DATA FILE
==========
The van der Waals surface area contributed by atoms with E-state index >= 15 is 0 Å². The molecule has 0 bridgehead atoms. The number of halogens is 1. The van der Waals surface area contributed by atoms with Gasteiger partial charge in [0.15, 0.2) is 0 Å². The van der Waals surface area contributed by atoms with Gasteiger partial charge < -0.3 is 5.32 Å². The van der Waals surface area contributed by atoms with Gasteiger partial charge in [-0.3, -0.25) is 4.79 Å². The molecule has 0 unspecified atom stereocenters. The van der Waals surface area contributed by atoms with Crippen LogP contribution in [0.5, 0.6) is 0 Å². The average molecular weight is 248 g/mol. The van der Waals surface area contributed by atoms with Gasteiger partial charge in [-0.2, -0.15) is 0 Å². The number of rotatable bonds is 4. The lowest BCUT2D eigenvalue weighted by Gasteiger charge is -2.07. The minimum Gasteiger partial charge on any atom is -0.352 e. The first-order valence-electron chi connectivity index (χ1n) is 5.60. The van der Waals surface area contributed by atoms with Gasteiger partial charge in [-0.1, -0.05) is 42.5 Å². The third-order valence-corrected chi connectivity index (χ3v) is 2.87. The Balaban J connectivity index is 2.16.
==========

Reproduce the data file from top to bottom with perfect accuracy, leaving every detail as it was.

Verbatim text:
The van der Waals surface area contributed by atoms with E-state index >= 15 is 0 Å². The molecule has 0 bridgehead atoms. The number of halogens is 1. The van der Waals surface area contributed by atoms with Gasteiger partial charge in [0.15, 0.2) is 0 Å². The van der Waals surface area contributed by atoms with Gasteiger partial charge < -0.3 is 5.32 Å². The van der Waals surface area contributed by atoms with Gasteiger partial charge in [-0.3, -0.25) is 4.79 Å². The molecule has 0 unspecified atom stereocenters. The van der Waals surface area contributed by atoms with Crippen LogP contribution in [0.5, 0.6) is 0 Å². The average molecular weight is 248 g/mol. The van der Waals surface area contributed by atoms with Gasteiger partial charge in [-0.2, -0.15) is 0 Å². The number of rotatable bonds is 4. The lowest BCUT2D eigenvalue weighted by Gasteiger charge is -2.07. The minimum Gasteiger partial charge on any atom is -0.352 e. The first-order valence-electron chi connectivity index (χ1n) is 5.60. The van der Waals surface area contributed by atoms with Gasteiger partial charge in [-0.1, -0.05) is 42.5 Å². The third-order valence-corrected chi connectivity index (χ3v) is 2.87. The Balaban J connectivity index is 2.16.